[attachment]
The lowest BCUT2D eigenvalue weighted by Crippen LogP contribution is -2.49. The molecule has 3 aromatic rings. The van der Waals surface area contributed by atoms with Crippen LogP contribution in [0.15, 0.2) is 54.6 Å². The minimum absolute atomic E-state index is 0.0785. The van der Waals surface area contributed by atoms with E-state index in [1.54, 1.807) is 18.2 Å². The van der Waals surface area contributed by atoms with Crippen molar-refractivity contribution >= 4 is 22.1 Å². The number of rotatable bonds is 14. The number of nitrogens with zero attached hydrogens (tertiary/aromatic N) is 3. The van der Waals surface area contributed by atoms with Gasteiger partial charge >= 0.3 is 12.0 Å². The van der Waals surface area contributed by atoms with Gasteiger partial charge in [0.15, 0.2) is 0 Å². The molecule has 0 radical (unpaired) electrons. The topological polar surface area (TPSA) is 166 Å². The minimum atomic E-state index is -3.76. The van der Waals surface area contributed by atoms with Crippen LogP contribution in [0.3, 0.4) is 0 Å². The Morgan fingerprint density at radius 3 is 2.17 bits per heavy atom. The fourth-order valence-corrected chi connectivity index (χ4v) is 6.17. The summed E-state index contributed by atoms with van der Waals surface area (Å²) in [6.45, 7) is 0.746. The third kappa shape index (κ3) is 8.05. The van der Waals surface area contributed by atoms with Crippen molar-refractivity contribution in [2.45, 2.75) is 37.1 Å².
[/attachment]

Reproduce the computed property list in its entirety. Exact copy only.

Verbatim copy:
The lowest BCUT2D eigenvalue weighted by Crippen LogP contribution is -2.49. The molecule has 3 aromatic rings. The van der Waals surface area contributed by atoms with Crippen LogP contribution in [0.15, 0.2) is 54.6 Å². The minimum absolute atomic E-state index is 0.0785. The van der Waals surface area contributed by atoms with E-state index in [1.54, 1.807) is 18.2 Å². The van der Waals surface area contributed by atoms with Crippen molar-refractivity contribution >= 4 is 22.1 Å². The number of rotatable bonds is 14. The number of nitrogens with zero attached hydrogens (tertiary/aromatic N) is 3. The van der Waals surface area contributed by atoms with Gasteiger partial charge >= 0.3 is 12.0 Å². The van der Waals surface area contributed by atoms with Gasteiger partial charge in [0.15, 0.2) is 0 Å². The molecule has 0 radical (unpaired) electrons. The topological polar surface area (TPSA) is 166 Å². The minimum atomic E-state index is -3.76. The van der Waals surface area contributed by atoms with Crippen LogP contribution in [0.3, 0.4) is 0 Å². The Morgan fingerprint density at radius 3 is 2.17 bits per heavy atom. The fourth-order valence-corrected chi connectivity index (χ4v) is 6.17. The summed E-state index contributed by atoms with van der Waals surface area (Å²) in [6.45, 7) is 0.746. The third kappa shape index (κ3) is 8.05. The van der Waals surface area contributed by atoms with Crippen molar-refractivity contribution in [2.45, 2.75) is 37.1 Å².